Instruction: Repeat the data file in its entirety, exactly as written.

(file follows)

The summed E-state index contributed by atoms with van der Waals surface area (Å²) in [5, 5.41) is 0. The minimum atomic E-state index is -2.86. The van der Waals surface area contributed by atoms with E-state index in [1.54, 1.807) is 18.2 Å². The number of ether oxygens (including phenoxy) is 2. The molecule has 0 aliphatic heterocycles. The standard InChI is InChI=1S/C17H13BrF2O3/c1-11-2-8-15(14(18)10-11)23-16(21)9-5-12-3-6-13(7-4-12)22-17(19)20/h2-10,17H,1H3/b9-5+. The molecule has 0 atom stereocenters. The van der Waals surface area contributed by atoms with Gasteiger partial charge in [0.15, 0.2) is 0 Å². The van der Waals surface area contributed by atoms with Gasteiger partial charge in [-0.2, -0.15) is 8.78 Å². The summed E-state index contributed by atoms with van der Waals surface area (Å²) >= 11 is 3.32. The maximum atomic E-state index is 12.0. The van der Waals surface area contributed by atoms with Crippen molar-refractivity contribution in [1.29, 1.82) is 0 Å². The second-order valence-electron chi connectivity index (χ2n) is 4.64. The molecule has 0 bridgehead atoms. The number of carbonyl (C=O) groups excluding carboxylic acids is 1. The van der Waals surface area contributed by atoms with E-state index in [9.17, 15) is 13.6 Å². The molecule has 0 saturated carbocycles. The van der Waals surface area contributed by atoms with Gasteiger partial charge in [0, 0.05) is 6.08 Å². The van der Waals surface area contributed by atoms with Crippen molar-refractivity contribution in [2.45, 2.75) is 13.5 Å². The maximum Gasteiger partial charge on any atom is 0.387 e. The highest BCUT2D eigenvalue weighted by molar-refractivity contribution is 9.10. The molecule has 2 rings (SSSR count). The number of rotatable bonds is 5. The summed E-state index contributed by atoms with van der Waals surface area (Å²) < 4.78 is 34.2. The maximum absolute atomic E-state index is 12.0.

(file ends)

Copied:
The summed E-state index contributed by atoms with van der Waals surface area (Å²) in [5, 5.41) is 0. The minimum atomic E-state index is -2.86. The van der Waals surface area contributed by atoms with E-state index in [1.54, 1.807) is 18.2 Å². The number of ether oxygens (including phenoxy) is 2. The molecule has 0 aliphatic heterocycles. The standard InChI is InChI=1S/C17H13BrF2O3/c1-11-2-8-15(14(18)10-11)23-16(21)9-5-12-3-6-13(7-4-12)22-17(19)20/h2-10,17H,1H3/b9-5+. The molecule has 0 atom stereocenters. The van der Waals surface area contributed by atoms with Gasteiger partial charge in [0.15, 0.2) is 0 Å². The van der Waals surface area contributed by atoms with Gasteiger partial charge in [-0.2, -0.15) is 8.78 Å². The summed E-state index contributed by atoms with van der Waals surface area (Å²) >= 11 is 3.32. The maximum atomic E-state index is 12.0. The van der Waals surface area contributed by atoms with Crippen molar-refractivity contribution in [1.29, 1.82) is 0 Å². The second-order valence-electron chi connectivity index (χ2n) is 4.64. The molecule has 0 bridgehead atoms. The number of carbonyl (C=O) groups excluding carboxylic acids is 1. The van der Waals surface area contributed by atoms with E-state index in [9.17, 15) is 13.6 Å². The molecule has 0 saturated carbocycles. The van der Waals surface area contributed by atoms with Gasteiger partial charge in [0, 0.05) is 6.08 Å². The van der Waals surface area contributed by atoms with Crippen molar-refractivity contribution in [2.45, 2.75) is 13.5 Å². The maximum Gasteiger partial charge on any atom is 0.387 e. The highest BCUT2D eigenvalue weighted by molar-refractivity contribution is 9.10. The molecule has 2 rings (SSSR count). The number of rotatable bonds is 5. The summed E-state index contributed by atoms with van der Waals surface area (Å²) < 4.78 is 34.2. The maximum absolute atomic E-state index is 12.0.